Newspaper: Business Line
Date: 5th January 2013
Edition: New Delhi
Higher prices last year, weather conditions aid the trend
The area under potato in West Bengal, the second-largest producer of the vegetable in the country, has increased 4-5 per cent rise this season (October-March), courtesy a dip in boro paddy acreage.
The increased sowing also seems to have been spurred by the remunerative prices for potato crop last season, sources said.
Incidentally, sowing of the crop was delayed by over a fortnight this year on account of unfavourable weather conditions.
Sowing in the State, which, usually starts end-October, this time around began only in the third week of November this year.
Potato sowing usually gets completed by December 15.
According to Ram Pada Pal, President, West Bengal Cold Storage Association, the cultivation of boro paddy was hit due to lower than expected rains and scanty availability of irrigation water this year.
This encouraged farmers to go for increased potato cultivation this year.
Potato is usually sown on nearly four lakh hectares of land in West Bengal. “There has been about five per cent increase in sowing by farmers due to a drop in boro cultivation this year,” Pal told Business Line.
West Bengal accounts for one-fourth of potato output in the country with Uttar Pradesh, the top producer, making up 35 per cent.
Potato production in the State had dropped to about 85 lakh tonnes in 2011-12, against 95 lt in 2010-11. This in turn helped firm up the wholesale prices of the tuber during the whole of last year.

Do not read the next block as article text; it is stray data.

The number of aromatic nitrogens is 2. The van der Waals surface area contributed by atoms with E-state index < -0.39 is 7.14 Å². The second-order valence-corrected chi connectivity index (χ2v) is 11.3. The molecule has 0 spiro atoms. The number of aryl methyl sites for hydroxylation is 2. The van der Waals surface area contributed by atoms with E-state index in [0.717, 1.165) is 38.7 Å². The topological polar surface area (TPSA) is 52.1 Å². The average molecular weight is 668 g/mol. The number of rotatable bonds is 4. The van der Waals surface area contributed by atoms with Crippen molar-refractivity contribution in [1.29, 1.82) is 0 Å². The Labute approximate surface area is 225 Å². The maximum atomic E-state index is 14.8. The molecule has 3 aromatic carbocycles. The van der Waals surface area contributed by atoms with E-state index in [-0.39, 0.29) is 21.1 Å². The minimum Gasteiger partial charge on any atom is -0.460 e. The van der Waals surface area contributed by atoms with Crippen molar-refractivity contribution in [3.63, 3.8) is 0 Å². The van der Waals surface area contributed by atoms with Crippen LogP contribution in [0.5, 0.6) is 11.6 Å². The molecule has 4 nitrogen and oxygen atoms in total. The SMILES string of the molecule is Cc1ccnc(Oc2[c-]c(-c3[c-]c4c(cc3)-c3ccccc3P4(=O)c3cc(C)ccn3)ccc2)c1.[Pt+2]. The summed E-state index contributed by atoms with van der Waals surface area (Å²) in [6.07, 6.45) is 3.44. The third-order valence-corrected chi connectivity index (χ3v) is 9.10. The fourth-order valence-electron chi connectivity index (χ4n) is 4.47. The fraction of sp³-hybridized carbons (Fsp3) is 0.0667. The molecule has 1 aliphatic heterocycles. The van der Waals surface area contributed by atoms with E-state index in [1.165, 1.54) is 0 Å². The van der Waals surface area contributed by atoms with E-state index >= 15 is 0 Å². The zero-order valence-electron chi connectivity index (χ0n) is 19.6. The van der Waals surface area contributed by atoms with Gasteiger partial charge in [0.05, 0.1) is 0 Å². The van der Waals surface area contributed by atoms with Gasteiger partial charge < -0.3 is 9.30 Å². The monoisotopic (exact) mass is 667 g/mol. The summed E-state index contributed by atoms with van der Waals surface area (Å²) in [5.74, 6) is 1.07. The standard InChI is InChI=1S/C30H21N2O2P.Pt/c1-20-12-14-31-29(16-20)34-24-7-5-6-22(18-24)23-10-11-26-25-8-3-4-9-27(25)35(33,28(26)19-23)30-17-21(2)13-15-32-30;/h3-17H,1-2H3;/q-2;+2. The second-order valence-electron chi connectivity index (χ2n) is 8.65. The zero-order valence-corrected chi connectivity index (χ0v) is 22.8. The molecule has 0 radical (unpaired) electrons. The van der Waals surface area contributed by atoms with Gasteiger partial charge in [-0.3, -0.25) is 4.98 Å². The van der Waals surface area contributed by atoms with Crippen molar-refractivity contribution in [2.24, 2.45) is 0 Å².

Wholesale price of the tuber (Jyoti variety) fetched anywhere between Rs 950-1,250 a quintal during various times of 2012.
Though it would be difficult to estimate the production of the tuber, however, if weather conditions were favourable, the production could be slightly higher than last year, said Sukumar Samanta, a potato trader in Singur-Ratanpur area.
Harvesting of potatoes gathers steam by the end of January or early February and is complete by March 15.
As it looks now, the weather conditions are not too favourable as there are some untimely rains and also winter has not been too severe, which are some conditions required for a good crop. In case this kind of weather persists then it can affect the quality and quantity of production,” Samanta said.
Meanwhile, a good sowing has helped soften prices to some extent. Wholesale price of the tuber (Jyoti variety), was ruling around Rs 750-800 a quintal, down from Rs 950-1,000 a quintal in late December.